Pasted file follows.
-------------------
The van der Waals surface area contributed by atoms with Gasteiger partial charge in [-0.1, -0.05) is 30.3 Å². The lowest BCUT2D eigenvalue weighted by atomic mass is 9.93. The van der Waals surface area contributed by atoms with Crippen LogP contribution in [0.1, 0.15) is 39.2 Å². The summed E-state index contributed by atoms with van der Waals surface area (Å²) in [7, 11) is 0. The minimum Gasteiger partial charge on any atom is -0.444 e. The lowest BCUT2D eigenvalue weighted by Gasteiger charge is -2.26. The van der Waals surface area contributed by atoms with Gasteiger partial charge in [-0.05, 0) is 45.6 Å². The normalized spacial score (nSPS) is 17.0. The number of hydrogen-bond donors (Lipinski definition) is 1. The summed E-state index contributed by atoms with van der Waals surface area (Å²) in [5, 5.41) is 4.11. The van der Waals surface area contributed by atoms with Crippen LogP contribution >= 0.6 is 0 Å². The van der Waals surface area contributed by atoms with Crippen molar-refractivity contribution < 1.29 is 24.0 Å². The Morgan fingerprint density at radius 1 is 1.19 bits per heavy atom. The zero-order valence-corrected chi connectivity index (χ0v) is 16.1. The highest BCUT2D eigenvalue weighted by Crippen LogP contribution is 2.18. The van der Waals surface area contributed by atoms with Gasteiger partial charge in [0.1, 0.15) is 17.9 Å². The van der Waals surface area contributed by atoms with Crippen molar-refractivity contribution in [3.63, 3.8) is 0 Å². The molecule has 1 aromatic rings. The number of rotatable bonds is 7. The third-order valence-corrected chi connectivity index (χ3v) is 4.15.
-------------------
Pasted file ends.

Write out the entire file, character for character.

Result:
The van der Waals surface area contributed by atoms with Gasteiger partial charge in [-0.1, -0.05) is 30.3 Å². The lowest BCUT2D eigenvalue weighted by atomic mass is 9.93. The van der Waals surface area contributed by atoms with Crippen LogP contribution in [0.1, 0.15) is 39.2 Å². The summed E-state index contributed by atoms with van der Waals surface area (Å²) in [7, 11) is 0. The minimum Gasteiger partial charge on any atom is -0.444 e. The lowest BCUT2D eigenvalue weighted by Gasteiger charge is -2.26. The van der Waals surface area contributed by atoms with Gasteiger partial charge in [-0.05, 0) is 45.6 Å². The normalized spacial score (nSPS) is 17.0. The number of hydrogen-bond donors (Lipinski definition) is 1. The summed E-state index contributed by atoms with van der Waals surface area (Å²) in [5, 5.41) is 4.11. The van der Waals surface area contributed by atoms with Crippen LogP contribution >= 0.6 is 0 Å². The van der Waals surface area contributed by atoms with Crippen molar-refractivity contribution < 1.29 is 24.0 Å². The Morgan fingerprint density at radius 1 is 1.19 bits per heavy atom. The zero-order valence-corrected chi connectivity index (χ0v) is 16.1. The highest BCUT2D eigenvalue weighted by Crippen LogP contribution is 2.18. The van der Waals surface area contributed by atoms with Gasteiger partial charge in [0.1, 0.15) is 17.9 Å². The van der Waals surface area contributed by atoms with Crippen molar-refractivity contribution in [3.63, 3.8) is 0 Å². The molecule has 1 aromatic rings. The number of rotatable bonds is 7. The third-order valence-corrected chi connectivity index (χ3v) is 4.15.